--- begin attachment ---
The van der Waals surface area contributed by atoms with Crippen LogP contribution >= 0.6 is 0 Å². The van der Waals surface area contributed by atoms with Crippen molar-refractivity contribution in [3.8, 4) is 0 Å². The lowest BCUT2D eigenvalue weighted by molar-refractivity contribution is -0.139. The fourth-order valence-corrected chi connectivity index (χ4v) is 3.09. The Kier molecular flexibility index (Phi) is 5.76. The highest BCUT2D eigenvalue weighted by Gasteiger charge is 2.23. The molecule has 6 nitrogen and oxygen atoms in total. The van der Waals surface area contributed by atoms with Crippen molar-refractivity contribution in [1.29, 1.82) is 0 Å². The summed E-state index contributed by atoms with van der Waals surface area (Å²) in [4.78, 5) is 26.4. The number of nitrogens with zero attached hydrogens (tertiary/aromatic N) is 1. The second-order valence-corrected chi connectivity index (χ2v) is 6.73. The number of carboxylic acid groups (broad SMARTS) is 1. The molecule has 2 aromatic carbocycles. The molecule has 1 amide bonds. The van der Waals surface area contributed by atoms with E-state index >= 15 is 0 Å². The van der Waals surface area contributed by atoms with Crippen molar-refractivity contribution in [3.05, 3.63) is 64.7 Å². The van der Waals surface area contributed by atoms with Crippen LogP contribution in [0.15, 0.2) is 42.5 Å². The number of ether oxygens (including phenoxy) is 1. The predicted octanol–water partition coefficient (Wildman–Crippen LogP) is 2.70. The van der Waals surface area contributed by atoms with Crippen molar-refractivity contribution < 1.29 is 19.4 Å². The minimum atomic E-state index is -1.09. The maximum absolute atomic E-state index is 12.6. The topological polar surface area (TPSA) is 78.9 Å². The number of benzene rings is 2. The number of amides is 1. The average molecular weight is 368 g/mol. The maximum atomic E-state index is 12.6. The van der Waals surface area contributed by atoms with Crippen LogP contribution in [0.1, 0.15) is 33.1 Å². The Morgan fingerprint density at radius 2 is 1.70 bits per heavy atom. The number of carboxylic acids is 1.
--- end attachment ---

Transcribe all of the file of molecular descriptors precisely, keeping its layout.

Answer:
The van der Waals surface area contributed by atoms with Crippen LogP contribution >= 0.6 is 0 Å². The van der Waals surface area contributed by atoms with Crippen molar-refractivity contribution in [3.8, 4) is 0 Å². The lowest BCUT2D eigenvalue weighted by molar-refractivity contribution is -0.139. The fourth-order valence-corrected chi connectivity index (χ4v) is 3.09. The Kier molecular flexibility index (Phi) is 5.76. The highest BCUT2D eigenvalue weighted by Gasteiger charge is 2.23. The molecule has 6 nitrogen and oxygen atoms in total. The van der Waals surface area contributed by atoms with Crippen molar-refractivity contribution in [1.29, 1.82) is 0 Å². The summed E-state index contributed by atoms with van der Waals surface area (Å²) in [4.78, 5) is 26.4. The number of nitrogens with zero attached hydrogens (tertiary/aromatic N) is 1. The second-order valence-corrected chi connectivity index (χ2v) is 6.73. The number of carboxylic acid groups (broad SMARTS) is 1. The molecule has 2 aromatic carbocycles. The molecule has 1 amide bonds. The van der Waals surface area contributed by atoms with E-state index >= 15 is 0 Å². The van der Waals surface area contributed by atoms with Crippen molar-refractivity contribution in [3.05, 3.63) is 64.7 Å². The van der Waals surface area contributed by atoms with Crippen LogP contribution in [0.15, 0.2) is 42.5 Å². The number of ether oxygens (including phenoxy) is 1. The predicted octanol–water partition coefficient (Wildman–Crippen LogP) is 2.70. The van der Waals surface area contributed by atoms with Crippen molar-refractivity contribution < 1.29 is 19.4 Å². The minimum atomic E-state index is -1.09. The maximum absolute atomic E-state index is 12.6. The topological polar surface area (TPSA) is 78.9 Å². The number of benzene rings is 2. The number of amides is 1. The average molecular weight is 368 g/mol. The maximum atomic E-state index is 12.6. The van der Waals surface area contributed by atoms with Crippen LogP contribution in [0.1, 0.15) is 33.1 Å². The Morgan fingerprint density at radius 2 is 1.70 bits per heavy atom. The number of carboxylic acids is 1.